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Paul Thiebaud Gallery: Work in Focus

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This post comes courtesy of Paul Thiebaud Gallery in San Francisco, CA.

Work in Focus: A painting by Mark Innerst

Mark Innerst, Ferris Wheel, 2006, oil on panel, 9 7/8 x 11 7/8 in.

Ferris Wheel, 2006, depicts “The Giant Wheel,” a Ferris wheel located on Mariner’s Landing Pier, a part of the Wildwood boardwalk, not far from Innerst’s home in Cape May, New Jersey. The structure congers the feelings of the nostalgic, carefree joys often associated with childhood. One is reminded of the palpable thrill of riding the line between balance and uncertainty, alternately lifted and lowered by the revolving wheel.

Several years ago, the artist moved from Manhattan to Cape May, one   of the country’s oldest seaside resorts. Unlike the urban landscapes depicted in prior bodies of work, the artist focused on images of classic Americana, especially as derived from amusement parks and boardwalks.

Innerst’s begins with photographs and sketches of the subject matter. Commencing on the actual painting, he layers oil paint and glazes onto the panel, achieving an almost jewel-like, enameled finish. In Ferris Wheel, resplendent shades of rust, crimson, yellow, and white create a luminous structure that shines and shimmers in contrast to the dark background. The sky glows teal where illuminated by the Ferris wheel and fades at the edges into the deep blue of night.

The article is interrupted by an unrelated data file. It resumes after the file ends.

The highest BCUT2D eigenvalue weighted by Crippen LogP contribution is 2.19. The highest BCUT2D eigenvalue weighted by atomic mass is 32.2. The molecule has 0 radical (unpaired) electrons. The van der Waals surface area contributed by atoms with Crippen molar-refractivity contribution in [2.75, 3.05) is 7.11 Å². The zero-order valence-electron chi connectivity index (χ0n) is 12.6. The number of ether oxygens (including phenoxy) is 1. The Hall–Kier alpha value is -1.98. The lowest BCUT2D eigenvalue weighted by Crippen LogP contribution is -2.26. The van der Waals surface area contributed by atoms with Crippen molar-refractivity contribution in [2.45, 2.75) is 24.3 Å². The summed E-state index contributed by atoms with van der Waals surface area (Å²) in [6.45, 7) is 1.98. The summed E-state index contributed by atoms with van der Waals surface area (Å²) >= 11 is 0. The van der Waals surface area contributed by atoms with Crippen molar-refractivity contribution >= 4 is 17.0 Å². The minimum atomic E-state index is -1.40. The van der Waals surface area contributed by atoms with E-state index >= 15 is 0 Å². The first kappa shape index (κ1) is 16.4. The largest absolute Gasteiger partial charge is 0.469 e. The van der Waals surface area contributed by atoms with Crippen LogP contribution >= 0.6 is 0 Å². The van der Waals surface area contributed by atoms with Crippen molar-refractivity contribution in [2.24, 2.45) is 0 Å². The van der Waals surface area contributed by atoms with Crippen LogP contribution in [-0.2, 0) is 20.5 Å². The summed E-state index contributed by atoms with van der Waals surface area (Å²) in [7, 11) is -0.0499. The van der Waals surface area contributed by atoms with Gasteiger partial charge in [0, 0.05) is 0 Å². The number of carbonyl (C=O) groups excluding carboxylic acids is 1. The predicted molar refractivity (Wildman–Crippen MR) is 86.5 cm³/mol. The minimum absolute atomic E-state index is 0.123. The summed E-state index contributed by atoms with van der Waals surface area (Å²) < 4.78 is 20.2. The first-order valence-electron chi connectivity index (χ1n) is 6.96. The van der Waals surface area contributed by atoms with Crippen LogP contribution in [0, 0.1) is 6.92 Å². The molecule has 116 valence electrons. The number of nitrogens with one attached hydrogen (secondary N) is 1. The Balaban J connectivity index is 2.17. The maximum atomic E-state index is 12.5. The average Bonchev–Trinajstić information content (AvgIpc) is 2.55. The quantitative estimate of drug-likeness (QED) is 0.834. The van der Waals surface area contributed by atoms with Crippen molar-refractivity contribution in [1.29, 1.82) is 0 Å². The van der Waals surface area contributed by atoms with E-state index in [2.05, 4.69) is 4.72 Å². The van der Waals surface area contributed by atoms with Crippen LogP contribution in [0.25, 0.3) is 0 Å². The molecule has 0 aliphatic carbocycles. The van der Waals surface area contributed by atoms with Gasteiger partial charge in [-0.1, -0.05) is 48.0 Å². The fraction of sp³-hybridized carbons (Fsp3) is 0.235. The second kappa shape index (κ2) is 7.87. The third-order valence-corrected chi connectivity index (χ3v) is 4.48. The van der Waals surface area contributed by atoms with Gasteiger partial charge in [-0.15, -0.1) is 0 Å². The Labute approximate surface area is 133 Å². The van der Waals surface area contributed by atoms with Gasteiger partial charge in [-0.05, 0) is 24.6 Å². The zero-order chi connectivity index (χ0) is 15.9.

The structure becomes almost abstracted, a crisscrossed pattern of line and color. Quick, short brushstrokes hint at the shapes of bucket seats hanging precariously at the upper edge, high above the unseen ground. There is no true sense of time or place, as only the top half of the ferris wheel is visible. However, movement is inferred, as the wheel continues revolving outside the picture plane.

Innerst’s work has been compared to that of the Luminist painters, such as Martin Johnson Heade, John Frederick Kensett, and Fitz Hugh Lane, active in the late 19th-century. These painters were linked in their concern with the clarity of light in landscapes or seascapes, use of an aerial perspective, exceptionally detailed objects, and few visible brushstrokes leaving a smooth surface. He has also been compared to the Precisionists of the 1920s—a group strongly influenced by Cubism, whose industrial subjects focused on sharply defined, geometric forms. This painting by Innerst certainly embodies characteristics observed in both styles, tempering the tranquil mood conveyed by the luminist painters with the harder-edge realism of the precisionists.

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